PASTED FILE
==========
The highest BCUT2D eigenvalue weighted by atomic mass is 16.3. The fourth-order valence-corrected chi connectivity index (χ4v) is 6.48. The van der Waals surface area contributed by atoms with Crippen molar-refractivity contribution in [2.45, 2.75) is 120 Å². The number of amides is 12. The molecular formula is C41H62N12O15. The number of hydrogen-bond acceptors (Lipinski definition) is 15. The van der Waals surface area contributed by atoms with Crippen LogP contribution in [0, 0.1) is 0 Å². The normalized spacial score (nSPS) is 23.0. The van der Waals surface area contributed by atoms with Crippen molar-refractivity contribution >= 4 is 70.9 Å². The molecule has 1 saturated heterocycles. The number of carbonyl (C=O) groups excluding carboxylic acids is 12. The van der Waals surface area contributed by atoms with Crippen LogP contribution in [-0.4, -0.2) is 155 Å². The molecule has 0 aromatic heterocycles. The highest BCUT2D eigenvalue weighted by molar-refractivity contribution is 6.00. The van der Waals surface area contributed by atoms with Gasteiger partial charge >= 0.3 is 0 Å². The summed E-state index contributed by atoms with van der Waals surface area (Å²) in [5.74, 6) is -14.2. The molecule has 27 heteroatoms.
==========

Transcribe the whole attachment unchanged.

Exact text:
The highest BCUT2D eigenvalue weighted by atomic mass is 16.3. The fourth-order valence-corrected chi connectivity index (χ4v) is 6.48. The van der Waals surface area contributed by atoms with Crippen molar-refractivity contribution in [2.45, 2.75) is 120 Å². The number of amides is 12. The molecular formula is C41H62N12O15. The number of hydrogen-bond acceptors (Lipinski definition) is 15. The van der Waals surface area contributed by atoms with Crippen LogP contribution in [0, 0.1) is 0 Å². The normalized spacial score (nSPS) is 23.0. The van der Waals surface area contributed by atoms with Crippen molar-refractivity contribution >= 4 is 70.9 Å². The molecule has 1 saturated heterocycles. The number of carbonyl (C=O) groups excluding carboxylic acids is 12. The van der Waals surface area contributed by atoms with Crippen LogP contribution in [-0.4, -0.2) is 155 Å². The molecule has 0 aromatic heterocycles. The highest BCUT2D eigenvalue weighted by molar-refractivity contribution is 6.00. The van der Waals surface area contributed by atoms with Gasteiger partial charge >= 0.3 is 0 Å². The summed E-state index contributed by atoms with van der Waals surface area (Å²) in [5.74, 6) is -14.2. The molecule has 27 heteroatoms.